Leandra’s Law Lodged in Arrest

    At about 2 a.m. on Friday, an East Hampton Town police officer pulled over a blue Subaru that was reportedly doing 44 miles per hour in a 30-mile-per-hour zone on Main Street in Amagansett. When speaking with the driver, Daniel I. Bailey, 30, of Southampton, the officer noticed a strong smell of marijuana in the car and coming from Mr. Bailey, police said. The officer reported a smell of alcohol coming from Mr. Bailey, as well.
    Mr. Bailey failed standard roadside sobriety tests, after which he refused to take a field breath test, according to police. He was arrested and charged with driving while intoxicated and driving with ability impaired by drugs.
    The D.W.I. charge, normally a misdemeanor, was in this case elevated to a felony because, according to the charges against Mr. Bailey, there was a youth under the age of 16 in the car. This triggered the state’s Leandra’s Law, which requires a driver to consent to a blood test to determine blood alcohol content. If the driver refuses, police can get a subpoena.
    When Mr. Bailey refused to submit to a blood test, police said, they got in touch with Suffolk County Court Judge James C. Hudson, and blood was drawn. He was arraigned later that morning in Sag Harbor Village Justice Court by Justice Andrea Schiavoni, who set bail at $2,500.
    Leandra’s Law was enacted after the death of Leandra Rosado in a crash in 2009. She was an 11-year-old passenger in a car driven by a drunken driver. The law was enacted a month after her death.
    In addition to Mr. Bailey, five other alleged drunken drivers were arrested recently by police and charged with driving while intoxicated. In all cases that result in a D.W.I. arrest, an arresting officer must have a reason to suspect that a driver is intoxicated. Usually it is the smell of alcohol, or slurred speech, or a clear lack of coordination when a driver pulls out a license and registration. This leads to roadside sobriety tests, which if failed will lead to an arrest.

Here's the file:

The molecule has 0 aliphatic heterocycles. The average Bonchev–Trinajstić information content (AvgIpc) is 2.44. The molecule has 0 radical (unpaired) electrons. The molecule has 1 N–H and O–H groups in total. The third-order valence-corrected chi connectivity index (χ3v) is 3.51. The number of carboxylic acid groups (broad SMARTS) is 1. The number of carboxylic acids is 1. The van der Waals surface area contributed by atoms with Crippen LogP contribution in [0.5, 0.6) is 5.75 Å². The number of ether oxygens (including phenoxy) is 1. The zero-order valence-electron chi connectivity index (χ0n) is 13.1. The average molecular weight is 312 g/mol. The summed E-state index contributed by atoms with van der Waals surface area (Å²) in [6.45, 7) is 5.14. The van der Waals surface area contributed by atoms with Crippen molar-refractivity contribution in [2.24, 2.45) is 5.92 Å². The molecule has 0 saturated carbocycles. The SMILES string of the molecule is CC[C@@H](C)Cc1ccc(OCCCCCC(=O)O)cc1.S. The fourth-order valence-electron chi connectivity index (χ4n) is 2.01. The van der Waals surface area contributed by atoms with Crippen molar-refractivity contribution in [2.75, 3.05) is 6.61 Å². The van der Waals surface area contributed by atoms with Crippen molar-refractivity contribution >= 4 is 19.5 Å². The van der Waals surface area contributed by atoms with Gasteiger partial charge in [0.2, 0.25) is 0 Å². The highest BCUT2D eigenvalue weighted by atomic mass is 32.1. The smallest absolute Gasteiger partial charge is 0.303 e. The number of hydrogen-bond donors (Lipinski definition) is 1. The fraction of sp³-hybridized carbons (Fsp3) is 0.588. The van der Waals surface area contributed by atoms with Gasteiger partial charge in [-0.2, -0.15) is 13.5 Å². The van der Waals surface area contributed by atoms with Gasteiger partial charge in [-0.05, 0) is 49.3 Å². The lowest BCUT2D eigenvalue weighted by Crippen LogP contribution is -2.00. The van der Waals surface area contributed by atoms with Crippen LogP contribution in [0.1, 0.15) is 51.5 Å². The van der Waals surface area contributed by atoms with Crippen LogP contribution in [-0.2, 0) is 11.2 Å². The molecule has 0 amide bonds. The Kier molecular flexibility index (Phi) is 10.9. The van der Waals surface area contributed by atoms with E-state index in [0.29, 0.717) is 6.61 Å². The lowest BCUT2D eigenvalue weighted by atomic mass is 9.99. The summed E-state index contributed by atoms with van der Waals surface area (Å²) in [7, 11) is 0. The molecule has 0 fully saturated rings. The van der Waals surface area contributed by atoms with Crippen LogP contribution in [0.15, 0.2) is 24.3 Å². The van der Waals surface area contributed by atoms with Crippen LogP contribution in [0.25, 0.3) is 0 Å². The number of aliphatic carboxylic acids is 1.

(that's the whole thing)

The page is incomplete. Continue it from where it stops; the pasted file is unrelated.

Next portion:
After being arrested, the driver will be taken to headquarters, read their rights, and asked to submit to a breath test, the results of which are admissible in court. Refusal to take this test results in an automatic revocation of driving privileges.
    Here are the recent arrests that have been reported by police:
    Two officers responding to a report of a possible drunken driver on Old Montauk Highway in Montauk last Thursday stopped Joseph M. Cortese Jr., 48, of Tuxedo Park, N.Y., near Davis Drive. According to police, there were two open bottles of Bacardi Rum in the car.
    Mr. Cortese had been issued a conditional license after an earlier alcohol-related charge that is still pending in the courts, but that license had been suspended in May of last year.
    Mr. Cortese’s breath test produced a reading of .21, police said. The car was impounded because of his suspended license, and because of the time of the arrest, about 9:30 in the morning, Mr. Cortese spent a full day and night in a holding cell at police headquarters before being arraigned the next morning in front of East Hampton Town Justice Catherine A. Cahill. Bail was set at $500, and Mr. Cortese was turned over to the sheriff’s office and taken to the county jail in Riverside.
    Betty M. Dankowski, who is 25 and lives in Wainscott, was allegedly driving a 2011 BMW erratically on Montauk Highway in Amagansett at about 12:30 a.m. on Saturday. A breath test produced a reported blood alcohol reading of .14. Town Justice Lisa R. Rana released her without bail because of her ties to the community, but she has a future date in court.
    Also arrested that day was Patrick A. Lockwood, 32, of East Hampton. According to the arrest report, he was seen driving a white Ford pickup truck west at about 2:30 a.m. on Main Street in Amagansett near the Stephen Talkhouse while tailgating the car in front of him. He then allegedly pulled out and passed the slower car despite the street being crowded with a late-night weekend crowd. Mr. Lockwood sped away, the report said, with an officer in pursuit, siren activated, before coming to a stop at the Abraham’s Path intersection.
    He refused a breath test at the station house, police said. Bail was set at $500.
    Police said they clocked a 2010 Mercedes-Benz doing 46 miles per hour in a 30-mile-per-hour zone, which led to a traffic stop and the arrest of the driver, Brian J. Stefano, 28, of Chadds Ford, Pa., at 1:30 a.m. on Aug. 22. He registered a reported .13 blood alcohol level. Justice Cahill set bail at $350 later that day.
    Astrid L. Rubin, a 29-year-old Southampton resident, was arrested at about 4 a.m. on Aug. 22 after being stopped for erratic driving on Old Stone Highway in Springs and for having a non-working taillight, police alleged. Her blood alcohol level was said to be .14. Justice Cahill set her bail at $300 later that day.